Is McCain’s presidential campaign over?

14 Oct

There have been some pretty poor presidential campaigns. But I wonder if any have collapsed quite as spectacularly as John McCain’s has over the past few weeks?

It’s not that long ago, September 3rd in fact, that Sarah Palin’s barnstorming turn at the Republican Convention threatened to carry the ticket into the White House. Yet now, McCain’s strategy seems to be changing daily, with his team thrashing around in a desperate attempt to find an approach that offers some traction with voters.

The campaign isn’t working and many Republicans are bracing themselves for a crushing defeat. If Obama does swamp McCain, it wouldn’t be the first landslide in recent memory.

Election ’08: The final straight…

7 Oct

Ok, so it may not quite be the final straight. But it is undeniable that Barack Obama’s growing lead is starting to panic the GOP. Republicans are worried that there may not be the time to turn it around.

Rightwing blogs are denying that it’s over, claiming that Kerry led Bush going into the ’04 election – only to lose. But as leading Democrat blogger Oliver Willis points out, this is simply not the case (wot, you mean rightwingers lie?). Bush was leading Kerry at this point in ’04.

Moreover, the Obama lead is beginning to bring more and more States into contention. This is a result of Obama’s adoption of Howard Dean’s ambitious 50-State strategy (something it should be noted, that was ridiculed by the Clintons), and the increasing economic concerns of the electorate. In polls Obama crucifies John McCain on the economy.

Sarah’s lifeline

3 Oct

Imagine the most terrifying, pressured and important moment of your life.

Now multiply it by 10.

That is something like what Sarah Palin must have gone through as she prepared for last night’s Vice Presidential debate with Joe Biden. The media and even fellow conservatives have attacked her relentlessly over the past two weeks. Palin’s spirited performance at the Republican Convention is now merely a footnote in what has become a comedy of errors and gaffes, culminating in a series of Saturday Night Live parodies by Tina Fey, one of which lifted its lines – almost verbatim – from Palin’s own mouth.

Yet last night, while not quite winning against an experienced opponent, Palin stood tall and delivered a par performance against all the odds. Yes she dodged the specifics, and yes she doesn’t have a clue about foreign policy, but she still managed to hold her nerve as an entire nation expected her to be sunk by Battleship Biden. This resilience and composure alone is reason to take her seriously. As John Dickerson pointed out on Slate, those “watching for a car crash were disappointed.”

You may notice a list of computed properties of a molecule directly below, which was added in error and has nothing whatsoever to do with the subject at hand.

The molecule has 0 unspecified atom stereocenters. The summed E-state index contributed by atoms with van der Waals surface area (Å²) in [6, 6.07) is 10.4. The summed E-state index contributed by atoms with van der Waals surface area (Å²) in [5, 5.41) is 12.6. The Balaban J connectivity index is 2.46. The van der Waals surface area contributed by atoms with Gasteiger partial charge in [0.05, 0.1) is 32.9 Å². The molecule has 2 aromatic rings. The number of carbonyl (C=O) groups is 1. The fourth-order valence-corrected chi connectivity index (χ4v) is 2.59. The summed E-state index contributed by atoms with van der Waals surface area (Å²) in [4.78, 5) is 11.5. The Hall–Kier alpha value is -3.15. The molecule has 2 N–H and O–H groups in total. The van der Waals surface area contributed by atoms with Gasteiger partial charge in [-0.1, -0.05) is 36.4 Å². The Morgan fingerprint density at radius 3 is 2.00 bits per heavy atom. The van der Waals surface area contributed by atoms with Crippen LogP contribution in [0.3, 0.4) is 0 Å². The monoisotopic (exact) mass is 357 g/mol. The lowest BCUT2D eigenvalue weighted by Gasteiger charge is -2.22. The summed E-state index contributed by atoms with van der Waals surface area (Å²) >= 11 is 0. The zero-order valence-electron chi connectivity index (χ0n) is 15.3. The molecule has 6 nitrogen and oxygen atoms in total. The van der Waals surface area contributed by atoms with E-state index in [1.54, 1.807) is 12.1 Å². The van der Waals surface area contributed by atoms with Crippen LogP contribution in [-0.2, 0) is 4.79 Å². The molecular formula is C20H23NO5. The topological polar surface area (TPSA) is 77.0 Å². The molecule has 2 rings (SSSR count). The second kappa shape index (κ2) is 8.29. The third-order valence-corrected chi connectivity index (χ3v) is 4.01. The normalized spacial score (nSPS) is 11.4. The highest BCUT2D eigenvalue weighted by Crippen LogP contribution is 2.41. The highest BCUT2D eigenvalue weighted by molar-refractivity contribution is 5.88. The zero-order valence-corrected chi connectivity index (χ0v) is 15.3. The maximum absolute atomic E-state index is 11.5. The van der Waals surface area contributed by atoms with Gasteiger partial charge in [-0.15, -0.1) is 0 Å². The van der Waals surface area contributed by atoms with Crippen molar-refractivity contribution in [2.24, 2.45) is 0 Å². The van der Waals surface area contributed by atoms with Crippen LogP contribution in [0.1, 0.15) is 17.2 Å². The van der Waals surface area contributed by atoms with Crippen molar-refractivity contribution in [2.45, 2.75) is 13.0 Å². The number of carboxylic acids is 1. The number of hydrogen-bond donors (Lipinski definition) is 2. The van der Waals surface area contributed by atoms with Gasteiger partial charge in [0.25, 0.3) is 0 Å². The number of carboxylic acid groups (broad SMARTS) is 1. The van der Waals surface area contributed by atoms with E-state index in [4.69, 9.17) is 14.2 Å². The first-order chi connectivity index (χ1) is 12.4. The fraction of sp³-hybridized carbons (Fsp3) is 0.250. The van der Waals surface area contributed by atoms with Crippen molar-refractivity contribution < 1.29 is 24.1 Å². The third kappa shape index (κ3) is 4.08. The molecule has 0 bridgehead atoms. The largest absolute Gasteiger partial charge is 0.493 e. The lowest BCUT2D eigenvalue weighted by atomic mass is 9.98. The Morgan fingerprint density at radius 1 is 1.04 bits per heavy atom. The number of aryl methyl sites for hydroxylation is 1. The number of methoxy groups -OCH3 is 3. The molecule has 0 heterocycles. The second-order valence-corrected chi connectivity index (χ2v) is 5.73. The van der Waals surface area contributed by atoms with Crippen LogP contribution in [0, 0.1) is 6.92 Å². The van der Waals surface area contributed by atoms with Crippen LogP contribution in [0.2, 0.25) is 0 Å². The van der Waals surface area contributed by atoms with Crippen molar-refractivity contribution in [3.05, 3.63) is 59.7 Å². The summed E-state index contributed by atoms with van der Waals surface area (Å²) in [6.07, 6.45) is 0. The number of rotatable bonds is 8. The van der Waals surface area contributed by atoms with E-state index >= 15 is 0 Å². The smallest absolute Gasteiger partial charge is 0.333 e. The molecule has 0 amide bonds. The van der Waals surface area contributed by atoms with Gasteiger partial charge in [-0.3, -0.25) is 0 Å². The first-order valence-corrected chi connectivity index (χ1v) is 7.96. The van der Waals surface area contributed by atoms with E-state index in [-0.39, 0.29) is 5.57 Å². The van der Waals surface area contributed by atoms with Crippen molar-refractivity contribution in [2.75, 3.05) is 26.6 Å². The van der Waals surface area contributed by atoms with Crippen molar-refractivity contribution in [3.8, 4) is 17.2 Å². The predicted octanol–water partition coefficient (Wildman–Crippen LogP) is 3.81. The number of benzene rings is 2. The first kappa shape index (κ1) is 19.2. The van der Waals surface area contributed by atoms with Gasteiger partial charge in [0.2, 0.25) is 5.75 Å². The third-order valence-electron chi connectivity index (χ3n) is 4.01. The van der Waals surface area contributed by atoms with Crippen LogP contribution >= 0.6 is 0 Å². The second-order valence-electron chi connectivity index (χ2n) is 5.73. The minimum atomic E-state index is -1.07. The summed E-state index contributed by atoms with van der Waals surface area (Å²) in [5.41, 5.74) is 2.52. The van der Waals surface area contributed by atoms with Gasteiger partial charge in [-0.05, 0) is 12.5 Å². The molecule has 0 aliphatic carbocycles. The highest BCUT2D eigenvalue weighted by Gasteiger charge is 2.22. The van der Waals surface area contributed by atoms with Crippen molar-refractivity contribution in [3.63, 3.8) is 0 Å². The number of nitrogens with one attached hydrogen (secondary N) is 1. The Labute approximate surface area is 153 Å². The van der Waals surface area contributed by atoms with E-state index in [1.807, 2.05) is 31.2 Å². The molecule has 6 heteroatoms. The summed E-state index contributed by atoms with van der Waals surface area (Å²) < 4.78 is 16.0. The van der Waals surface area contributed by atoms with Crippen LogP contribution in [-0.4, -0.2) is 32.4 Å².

Last night Palin played to her strengths: She embodied the folksy outsider determined to shake things up in Washington. Palin was barbed as she took a veiled shot at Michelle Obama, and liberal(!) with the emotive buzzwords that have defined the shallow McCain campaign.

Only the most die-hard Republican would argue that Palin actually won last night, but it may well have given her the momentum to continue in national politics if the McCain-Palin ticket is swamped by an electorate eager for change.

I have little love for Sarah Palin. I find her evangelical politics and anti-intellectualism repulsive. Yet I do admire her Reaganesque ability to talk directly to the viewer – catapulting the highfaluting language of Washington.

Anything can happen in politics. It’s unlikely that Palin’s handlers can keep her out of the media spotlight until the election. Indeed, another gaffe-filled interview or another skeleton exposed, and her Vice-Presidential hopes could be dashed once and for all. However, if Palin can survive the coming months intact, she may well be an effective political force in the future.

Last night, against all expectations, Sarah Palin earned herself a lifeline.